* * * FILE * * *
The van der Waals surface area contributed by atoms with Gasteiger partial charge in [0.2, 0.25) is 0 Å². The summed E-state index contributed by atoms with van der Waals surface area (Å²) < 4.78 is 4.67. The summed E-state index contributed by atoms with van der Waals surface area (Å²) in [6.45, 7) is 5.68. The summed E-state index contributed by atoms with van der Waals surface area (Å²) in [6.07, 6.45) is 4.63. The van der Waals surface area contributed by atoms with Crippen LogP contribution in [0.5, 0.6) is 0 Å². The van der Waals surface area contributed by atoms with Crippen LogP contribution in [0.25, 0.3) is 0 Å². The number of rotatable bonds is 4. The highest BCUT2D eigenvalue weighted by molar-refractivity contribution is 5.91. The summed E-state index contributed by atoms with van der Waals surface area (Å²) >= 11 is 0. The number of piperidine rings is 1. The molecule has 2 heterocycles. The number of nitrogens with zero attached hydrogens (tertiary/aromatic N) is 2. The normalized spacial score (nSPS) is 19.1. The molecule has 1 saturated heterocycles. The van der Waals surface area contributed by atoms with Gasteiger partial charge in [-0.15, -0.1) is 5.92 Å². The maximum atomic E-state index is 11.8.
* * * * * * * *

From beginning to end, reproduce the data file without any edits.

The van der Waals surface area contributed by atoms with Gasteiger partial charge in [0.2, 0.25) is 0 Å². The summed E-state index contributed by atoms with van der Waals surface area (Å²) < 4.78 is 4.67. The summed E-state index contributed by atoms with van der Waals surface area (Å²) in [6.45, 7) is 5.68. The summed E-state index contributed by atoms with van der Waals surface area (Å²) in [6.07, 6.45) is 4.63. The van der Waals surface area contributed by atoms with Crippen LogP contribution in [0.5, 0.6) is 0 Å². The van der Waals surface area contributed by atoms with Crippen LogP contribution in [0.25, 0.3) is 0 Å². The number of rotatable bonds is 4. The highest BCUT2D eigenvalue weighted by molar-refractivity contribution is 5.91. The summed E-state index contributed by atoms with van der Waals surface area (Å²) >= 11 is 0. The number of piperidine rings is 1. The molecule has 2 heterocycles. The number of nitrogens with zero attached hydrogens (tertiary/aromatic N) is 2. The normalized spacial score (nSPS) is 19.1. The molecule has 1 saturated heterocycles. The van der Waals surface area contributed by atoms with Gasteiger partial charge in [-0.15, -0.1) is 5.92 Å². The maximum atomic E-state index is 11.8.